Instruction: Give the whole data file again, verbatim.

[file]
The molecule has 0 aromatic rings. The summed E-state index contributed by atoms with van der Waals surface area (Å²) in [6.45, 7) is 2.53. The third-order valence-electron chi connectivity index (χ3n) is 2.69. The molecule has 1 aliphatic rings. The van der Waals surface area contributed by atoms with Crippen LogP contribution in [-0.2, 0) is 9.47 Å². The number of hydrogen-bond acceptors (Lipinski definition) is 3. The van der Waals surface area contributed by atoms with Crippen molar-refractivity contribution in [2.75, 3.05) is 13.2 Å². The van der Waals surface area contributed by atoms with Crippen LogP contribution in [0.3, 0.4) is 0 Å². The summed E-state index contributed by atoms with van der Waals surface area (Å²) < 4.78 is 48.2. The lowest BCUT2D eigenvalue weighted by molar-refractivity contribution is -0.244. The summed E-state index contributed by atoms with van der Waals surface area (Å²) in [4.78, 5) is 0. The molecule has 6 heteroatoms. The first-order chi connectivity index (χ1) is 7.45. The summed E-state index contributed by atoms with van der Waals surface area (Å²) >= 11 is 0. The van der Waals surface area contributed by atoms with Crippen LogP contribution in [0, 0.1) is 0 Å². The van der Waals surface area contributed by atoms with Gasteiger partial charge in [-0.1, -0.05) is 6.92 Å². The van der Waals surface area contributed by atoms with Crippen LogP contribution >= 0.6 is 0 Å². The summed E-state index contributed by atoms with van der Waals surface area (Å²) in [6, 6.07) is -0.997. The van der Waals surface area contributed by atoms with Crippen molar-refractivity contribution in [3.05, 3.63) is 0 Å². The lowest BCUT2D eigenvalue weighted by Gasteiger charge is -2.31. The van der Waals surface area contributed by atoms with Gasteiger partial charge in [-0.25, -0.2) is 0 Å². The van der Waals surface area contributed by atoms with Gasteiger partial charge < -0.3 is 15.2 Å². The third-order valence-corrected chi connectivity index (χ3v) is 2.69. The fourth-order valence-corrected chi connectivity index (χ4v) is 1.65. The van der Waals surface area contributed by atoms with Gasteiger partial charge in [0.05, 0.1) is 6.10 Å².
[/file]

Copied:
The molecule has 0 aromatic rings. The summed E-state index contributed by atoms with van der Waals surface area (Å²) in [6.45, 7) is 2.53. The third-order valence-electron chi connectivity index (χ3n) is 2.69. The molecule has 1 aliphatic rings. The van der Waals surface area contributed by atoms with Crippen LogP contribution in [-0.2, 0) is 9.47 Å². The number of hydrogen-bond acceptors (Lipinski definition) is 3. The van der Waals surface area contributed by atoms with Crippen molar-refractivity contribution in [2.75, 3.05) is 13.2 Å². The van der Waals surface area contributed by atoms with Crippen LogP contribution in [0.3, 0.4) is 0 Å². The summed E-state index contributed by atoms with van der Waals surface area (Å²) < 4.78 is 48.2. The lowest BCUT2D eigenvalue weighted by molar-refractivity contribution is -0.244. The summed E-state index contributed by atoms with van der Waals surface area (Å²) in [4.78, 5) is 0. The molecule has 6 heteroatoms. The first-order chi connectivity index (χ1) is 7.45. The summed E-state index contributed by atoms with van der Waals surface area (Å²) >= 11 is 0. The van der Waals surface area contributed by atoms with Crippen LogP contribution in [0, 0.1) is 0 Å². The van der Waals surface area contributed by atoms with Gasteiger partial charge in [-0.1, -0.05) is 6.92 Å². The van der Waals surface area contributed by atoms with Crippen LogP contribution >= 0.6 is 0 Å². The summed E-state index contributed by atoms with van der Waals surface area (Å²) in [6, 6.07) is -0.997. The van der Waals surface area contributed by atoms with Crippen molar-refractivity contribution in [3.05, 3.63) is 0 Å². The lowest BCUT2D eigenvalue weighted by Gasteiger charge is -2.31. The van der Waals surface area contributed by atoms with Gasteiger partial charge in [-0.25, -0.2) is 0 Å². The van der Waals surface area contributed by atoms with Gasteiger partial charge < -0.3 is 15.2 Å². The third-order valence-corrected chi connectivity index (χ3v) is 2.69. The fourth-order valence-corrected chi connectivity index (χ4v) is 1.65. The van der Waals surface area contributed by atoms with Gasteiger partial charge in [0.05, 0.1) is 6.10 Å².